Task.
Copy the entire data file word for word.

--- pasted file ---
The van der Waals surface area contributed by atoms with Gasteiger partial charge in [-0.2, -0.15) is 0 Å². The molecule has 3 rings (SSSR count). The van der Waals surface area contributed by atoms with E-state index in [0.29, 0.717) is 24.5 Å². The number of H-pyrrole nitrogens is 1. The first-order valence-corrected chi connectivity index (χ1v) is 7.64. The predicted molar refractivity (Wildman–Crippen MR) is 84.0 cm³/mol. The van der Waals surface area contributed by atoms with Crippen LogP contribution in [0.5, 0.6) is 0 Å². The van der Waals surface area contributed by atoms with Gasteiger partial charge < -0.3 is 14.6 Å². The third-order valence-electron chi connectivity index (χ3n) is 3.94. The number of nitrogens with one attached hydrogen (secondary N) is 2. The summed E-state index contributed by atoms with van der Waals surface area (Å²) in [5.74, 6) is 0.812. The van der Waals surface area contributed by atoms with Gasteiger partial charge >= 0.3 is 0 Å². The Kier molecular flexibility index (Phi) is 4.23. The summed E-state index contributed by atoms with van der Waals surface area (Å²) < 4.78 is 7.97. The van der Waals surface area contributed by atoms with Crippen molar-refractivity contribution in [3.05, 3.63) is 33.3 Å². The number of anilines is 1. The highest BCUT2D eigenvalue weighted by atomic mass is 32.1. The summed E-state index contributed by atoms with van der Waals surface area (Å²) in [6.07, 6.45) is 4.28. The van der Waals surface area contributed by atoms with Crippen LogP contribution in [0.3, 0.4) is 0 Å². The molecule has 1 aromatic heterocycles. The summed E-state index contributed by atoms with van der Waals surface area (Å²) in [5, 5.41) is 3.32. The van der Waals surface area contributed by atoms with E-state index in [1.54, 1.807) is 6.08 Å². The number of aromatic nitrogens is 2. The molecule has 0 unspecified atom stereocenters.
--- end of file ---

The van der Waals surface area contributed by atoms with Gasteiger partial charge in [-0.2, -0.15) is 0 Å². The molecule has 3 rings (SSSR count). The van der Waals surface area contributed by atoms with E-state index in [0.29, 0.717) is 24.5 Å². The number of H-pyrrole nitrogens is 1. The first-order valence-corrected chi connectivity index (χ1v) is 7.64. The predicted molar refractivity (Wildman–Crippen MR) is 84.0 cm³/mol. The van der Waals surface area contributed by atoms with Crippen LogP contribution in [0.5, 0.6) is 0 Å². The van der Waals surface area contributed by atoms with Gasteiger partial charge < -0.3 is 14.6 Å². The third-order valence-electron chi connectivity index (χ3n) is 3.94. The number of nitrogens with one attached hydrogen (secondary N) is 2. The summed E-state index contributed by atoms with van der Waals surface area (Å²) in [5.74, 6) is 0.812. The van der Waals surface area contributed by atoms with Gasteiger partial charge >= 0.3 is 0 Å². The Kier molecular flexibility index (Phi) is 4.23. The summed E-state index contributed by atoms with van der Waals surface area (Å²) < 4.78 is 7.97. The van der Waals surface area contributed by atoms with Crippen molar-refractivity contribution in [3.05, 3.63) is 33.3 Å². The number of anilines is 1. The highest BCUT2D eigenvalue weighted by atomic mass is 32.1. The summed E-state index contributed by atoms with van der Waals surface area (Å²) in [6.07, 6.45) is 4.28. The van der Waals surface area contributed by atoms with Crippen LogP contribution in [0.3, 0.4) is 0 Å². The molecule has 1 aromatic heterocycles. The summed E-state index contributed by atoms with van der Waals surface area (Å²) in [5, 5.41) is 3.32. The van der Waals surface area contributed by atoms with E-state index in [1.54, 1.807) is 6.08 Å². The number of aromatic nitrogens is 2. The molecule has 0 unspecified atom stereocenters.